In contrast to cyclical poverty, which is temporary, widespread or “collective” poverty involves a relatively permanent insufficiency of means to secure basic needs—a condition that may be so general as to describe the average level of life in a society or that may be concentrated in relatively large groups in an otherwise prosperous society. Both generalized and concentrated collective poverty may be transmitted from generation to generation, parents passing their poverty on to their children.

Collective poverty is relatively general and lasting in parts of Asia, the Middle East, most of Africa, and parts of South America and Central America. Life for the bulk of the population in these regions is at a minimal level. Nutritional deficiencies cause disease seldom seen by doctors in the highly developed countries. Low life expectancy, high levels of infant mortality, and poor health characterize life in these societies.

Collective poverty is usually related to economic underdevelopment. The total resources of many developing nations in Africa, Asia, and South and Central America would be insufficient to support the population adequately even if they were equally divided among all of the citizens. Proposed remedies are twofold: (1) expansion of the gross national product (GNP) through improved agriculture or industrialization, or both, and (2) population limitation. Thus far, both population control and induced economic development in many countries have proved difficult, controversial, and at times inconclusive or disappointing in their results.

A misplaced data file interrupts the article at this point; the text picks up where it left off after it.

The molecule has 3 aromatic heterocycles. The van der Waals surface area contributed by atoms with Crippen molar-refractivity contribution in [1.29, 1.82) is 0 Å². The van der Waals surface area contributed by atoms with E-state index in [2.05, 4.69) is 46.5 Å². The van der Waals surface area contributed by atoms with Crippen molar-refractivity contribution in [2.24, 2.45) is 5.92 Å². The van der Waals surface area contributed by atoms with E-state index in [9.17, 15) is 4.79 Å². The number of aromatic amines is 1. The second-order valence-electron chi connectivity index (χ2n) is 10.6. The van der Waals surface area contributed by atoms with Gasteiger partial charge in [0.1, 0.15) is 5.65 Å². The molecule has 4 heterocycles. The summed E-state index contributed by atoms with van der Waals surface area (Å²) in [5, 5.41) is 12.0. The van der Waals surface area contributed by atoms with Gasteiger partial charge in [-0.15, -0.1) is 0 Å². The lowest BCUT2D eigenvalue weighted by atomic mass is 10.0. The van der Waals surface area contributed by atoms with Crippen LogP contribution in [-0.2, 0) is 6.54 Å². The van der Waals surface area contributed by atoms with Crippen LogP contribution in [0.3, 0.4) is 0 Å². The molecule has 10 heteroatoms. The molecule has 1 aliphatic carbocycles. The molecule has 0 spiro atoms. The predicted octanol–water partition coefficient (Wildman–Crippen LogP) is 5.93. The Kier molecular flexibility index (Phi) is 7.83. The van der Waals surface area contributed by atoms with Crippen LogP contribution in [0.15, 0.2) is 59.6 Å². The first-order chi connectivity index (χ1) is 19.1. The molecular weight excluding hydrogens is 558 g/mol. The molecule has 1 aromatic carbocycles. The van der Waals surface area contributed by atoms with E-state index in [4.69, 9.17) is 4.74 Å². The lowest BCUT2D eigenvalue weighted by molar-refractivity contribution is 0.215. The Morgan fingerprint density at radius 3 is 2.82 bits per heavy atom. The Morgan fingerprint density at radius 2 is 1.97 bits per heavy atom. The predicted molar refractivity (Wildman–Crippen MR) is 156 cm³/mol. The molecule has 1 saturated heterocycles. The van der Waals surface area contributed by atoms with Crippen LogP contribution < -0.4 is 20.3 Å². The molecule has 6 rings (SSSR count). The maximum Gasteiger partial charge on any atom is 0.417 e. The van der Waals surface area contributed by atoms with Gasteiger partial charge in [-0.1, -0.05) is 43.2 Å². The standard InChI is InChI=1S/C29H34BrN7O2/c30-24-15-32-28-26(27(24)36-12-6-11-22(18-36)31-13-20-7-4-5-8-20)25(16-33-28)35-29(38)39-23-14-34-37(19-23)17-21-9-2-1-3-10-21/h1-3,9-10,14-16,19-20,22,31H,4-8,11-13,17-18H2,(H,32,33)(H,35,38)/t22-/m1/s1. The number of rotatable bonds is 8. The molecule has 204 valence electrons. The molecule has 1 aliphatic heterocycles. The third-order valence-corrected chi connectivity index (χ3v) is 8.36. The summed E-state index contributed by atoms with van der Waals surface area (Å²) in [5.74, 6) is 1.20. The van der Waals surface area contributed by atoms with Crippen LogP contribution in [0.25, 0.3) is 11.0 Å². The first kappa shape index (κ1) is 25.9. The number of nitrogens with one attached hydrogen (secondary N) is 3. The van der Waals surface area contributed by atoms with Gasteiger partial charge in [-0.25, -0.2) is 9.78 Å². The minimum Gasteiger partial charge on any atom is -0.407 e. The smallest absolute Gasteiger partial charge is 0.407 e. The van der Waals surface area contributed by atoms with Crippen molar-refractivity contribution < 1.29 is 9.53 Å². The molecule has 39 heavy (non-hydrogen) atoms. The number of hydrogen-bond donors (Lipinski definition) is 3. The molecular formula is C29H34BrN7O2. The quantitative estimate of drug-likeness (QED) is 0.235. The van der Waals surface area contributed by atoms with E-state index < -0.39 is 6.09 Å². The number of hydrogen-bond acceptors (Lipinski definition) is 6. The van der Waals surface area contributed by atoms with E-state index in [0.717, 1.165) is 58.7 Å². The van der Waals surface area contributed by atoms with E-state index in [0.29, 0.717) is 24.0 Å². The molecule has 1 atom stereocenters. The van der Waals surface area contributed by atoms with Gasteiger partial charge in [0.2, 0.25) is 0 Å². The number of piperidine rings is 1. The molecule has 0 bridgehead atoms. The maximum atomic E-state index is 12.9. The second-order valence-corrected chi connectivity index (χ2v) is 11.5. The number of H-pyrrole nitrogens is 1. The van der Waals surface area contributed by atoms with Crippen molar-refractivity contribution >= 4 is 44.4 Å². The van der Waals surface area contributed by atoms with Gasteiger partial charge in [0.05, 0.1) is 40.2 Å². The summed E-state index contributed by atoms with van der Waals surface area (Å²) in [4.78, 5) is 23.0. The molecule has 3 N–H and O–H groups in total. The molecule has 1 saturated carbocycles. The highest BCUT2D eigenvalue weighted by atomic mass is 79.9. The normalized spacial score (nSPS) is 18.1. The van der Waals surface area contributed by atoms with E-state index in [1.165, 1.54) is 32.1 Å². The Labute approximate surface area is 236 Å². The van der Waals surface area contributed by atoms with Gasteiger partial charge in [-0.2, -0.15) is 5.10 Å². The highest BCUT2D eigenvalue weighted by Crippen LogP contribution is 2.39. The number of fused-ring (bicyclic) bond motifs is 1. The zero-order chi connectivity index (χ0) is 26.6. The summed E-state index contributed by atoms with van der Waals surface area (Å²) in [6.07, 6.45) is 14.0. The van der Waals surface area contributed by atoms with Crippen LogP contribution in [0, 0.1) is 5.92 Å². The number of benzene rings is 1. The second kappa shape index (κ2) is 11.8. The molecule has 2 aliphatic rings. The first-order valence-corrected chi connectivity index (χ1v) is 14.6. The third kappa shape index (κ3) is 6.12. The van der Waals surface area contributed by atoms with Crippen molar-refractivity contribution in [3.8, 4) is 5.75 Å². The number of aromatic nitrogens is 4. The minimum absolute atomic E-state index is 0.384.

About martinkinyua

Am martin a student in tigithi and am proud of being a member of the butterfly effect. Thank you Pamoja group.

2 Replies to “Poverty by Martin”

  1. Hey Martin,
    Poverty is a very important issue some countries face on a daily basis and I’m glad you are taking this opportunity to research this lasting problem. Honestly, I never knew there was different types of poverty and through your post, my eyes are being opened to the issues some people are suffering from. Perhaps in following research rounds, it would be beneficial to look into the reasons behind poverty and some solutions that could be implemented. Although this isn’t an overnight fix, any contribution to the cause can help and by educating others on the topic, you are on a successful path to making a difference. Anyways here are some websites for the future on reasons behind poverty and I wish you all the best in your next round.